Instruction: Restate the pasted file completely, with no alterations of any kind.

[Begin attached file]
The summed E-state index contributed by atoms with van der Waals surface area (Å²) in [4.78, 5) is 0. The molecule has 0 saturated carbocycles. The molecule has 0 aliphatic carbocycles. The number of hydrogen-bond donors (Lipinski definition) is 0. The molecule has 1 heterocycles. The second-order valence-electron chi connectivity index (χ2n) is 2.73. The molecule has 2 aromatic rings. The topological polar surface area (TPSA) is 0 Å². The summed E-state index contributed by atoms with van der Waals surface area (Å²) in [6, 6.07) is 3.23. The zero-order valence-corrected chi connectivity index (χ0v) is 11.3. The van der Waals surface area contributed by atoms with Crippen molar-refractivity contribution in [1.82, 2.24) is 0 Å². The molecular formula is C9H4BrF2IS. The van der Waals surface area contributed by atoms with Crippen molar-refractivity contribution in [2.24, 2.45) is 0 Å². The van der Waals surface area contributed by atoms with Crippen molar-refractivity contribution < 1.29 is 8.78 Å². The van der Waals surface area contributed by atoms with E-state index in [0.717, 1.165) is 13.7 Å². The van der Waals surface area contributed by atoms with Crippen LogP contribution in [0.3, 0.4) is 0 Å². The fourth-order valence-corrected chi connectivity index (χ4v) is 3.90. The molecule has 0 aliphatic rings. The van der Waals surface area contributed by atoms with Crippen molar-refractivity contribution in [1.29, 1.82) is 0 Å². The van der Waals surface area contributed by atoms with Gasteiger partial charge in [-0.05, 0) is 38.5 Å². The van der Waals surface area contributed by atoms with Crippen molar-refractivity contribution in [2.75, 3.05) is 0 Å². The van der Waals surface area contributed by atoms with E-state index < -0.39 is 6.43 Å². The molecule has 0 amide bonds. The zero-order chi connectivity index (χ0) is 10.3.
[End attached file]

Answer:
The summed E-state index contributed by atoms with van der Waals surface area (Å²) in [4.78, 5) is 0. The molecule has 0 saturated carbocycles. The molecule has 0 aliphatic carbocycles. The number of hydrogen-bond donors (Lipinski definition) is 0. The molecule has 1 heterocycles. The second-order valence-electron chi connectivity index (χ2n) is 2.73. The molecule has 2 aromatic rings. The topological polar surface area (TPSA) is 0 Å². The summed E-state index contributed by atoms with van der Waals surface area (Å²) in [6, 6.07) is 3.23. The zero-order valence-corrected chi connectivity index (χ0v) is 11.3. The van der Waals surface area contributed by atoms with Crippen molar-refractivity contribution in [1.82, 2.24) is 0 Å². The molecular formula is C9H4BrF2IS. The van der Waals surface area contributed by atoms with Crippen molar-refractivity contribution in [2.24, 2.45) is 0 Å². The van der Waals surface area contributed by atoms with Crippen molar-refractivity contribution < 1.29 is 8.78 Å². The van der Waals surface area contributed by atoms with E-state index in [0.717, 1.165) is 13.7 Å². The van der Waals surface area contributed by atoms with Crippen LogP contribution in [0.3, 0.4) is 0 Å². The fourth-order valence-corrected chi connectivity index (χ4v) is 3.90. The molecule has 0 aliphatic rings. The van der Waals surface area contributed by atoms with Crippen molar-refractivity contribution in [1.29, 1.82) is 0 Å². The van der Waals surface area contributed by atoms with Gasteiger partial charge in [-0.05, 0) is 38.5 Å². The van der Waals surface area contributed by atoms with Crippen molar-refractivity contribution in [2.75, 3.05) is 0 Å². The van der Waals surface area contributed by atoms with E-state index < -0.39 is 6.43 Å². The molecule has 0 amide bonds. The zero-order chi connectivity index (χ0) is 10.3.